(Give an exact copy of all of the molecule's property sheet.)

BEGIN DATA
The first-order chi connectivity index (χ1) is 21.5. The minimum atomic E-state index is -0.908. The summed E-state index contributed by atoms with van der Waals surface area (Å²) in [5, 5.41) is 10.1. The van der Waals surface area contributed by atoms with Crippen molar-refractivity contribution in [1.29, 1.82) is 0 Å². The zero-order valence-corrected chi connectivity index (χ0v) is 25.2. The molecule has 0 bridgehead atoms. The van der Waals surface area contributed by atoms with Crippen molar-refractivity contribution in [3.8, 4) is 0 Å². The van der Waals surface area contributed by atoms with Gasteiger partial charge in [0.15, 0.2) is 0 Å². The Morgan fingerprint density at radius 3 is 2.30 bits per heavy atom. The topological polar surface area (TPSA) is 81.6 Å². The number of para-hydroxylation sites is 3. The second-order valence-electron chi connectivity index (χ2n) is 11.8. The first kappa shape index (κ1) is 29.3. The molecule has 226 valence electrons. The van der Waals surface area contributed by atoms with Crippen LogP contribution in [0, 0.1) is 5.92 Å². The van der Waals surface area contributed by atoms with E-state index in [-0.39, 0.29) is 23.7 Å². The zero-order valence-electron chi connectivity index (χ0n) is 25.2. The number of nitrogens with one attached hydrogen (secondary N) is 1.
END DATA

The first-order chi connectivity index (χ1) is 21.5. The minimum atomic E-state index is -0.908. The summed E-state index contributed by atoms with van der Waals surface area (Å²) in [5, 5.41) is 10.1. The van der Waals surface area contributed by atoms with Crippen molar-refractivity contribution in [1.29, 1.82) is 0 Å². The zero-order valence-corrected chi connectivity index (χ0v) is 25.2. The molecule has 0 bridgehead atoms. The van der Waals surface area contributed by atoms with Crippen molar-refractivity contribution in [3.8, 4) is 0 Å². The van der Waals surface area contributed by atoms with Gasteiger partial charge in [0.15, 0.2) is 0 Å². The Morgan fingerprint density at radius 3 is 2.30 bits per heavy atom. The topological polar surface area (TPSA) is 81.6 Å². The number of para-hydroxylation sites is 3. The second-order valence-electron chi connectivity index (χ2n) is 11.8. The first kappa shape index (κ1) is 29.3. The molecule has 226 valence electrons. The van der Waals surface area contributed by atoms with Crippen LogP contribution in [0, 0.1) is 5.92 Å². The van der Waals surface area contributed by atoms with E-state index in [-0.39, 0.29) is 23.7 Å². The zero-order valence-electron chi connectivity index (χ0n) is 25.2. The number of nitrogens with one attached hydrogen (secondary N) is 1.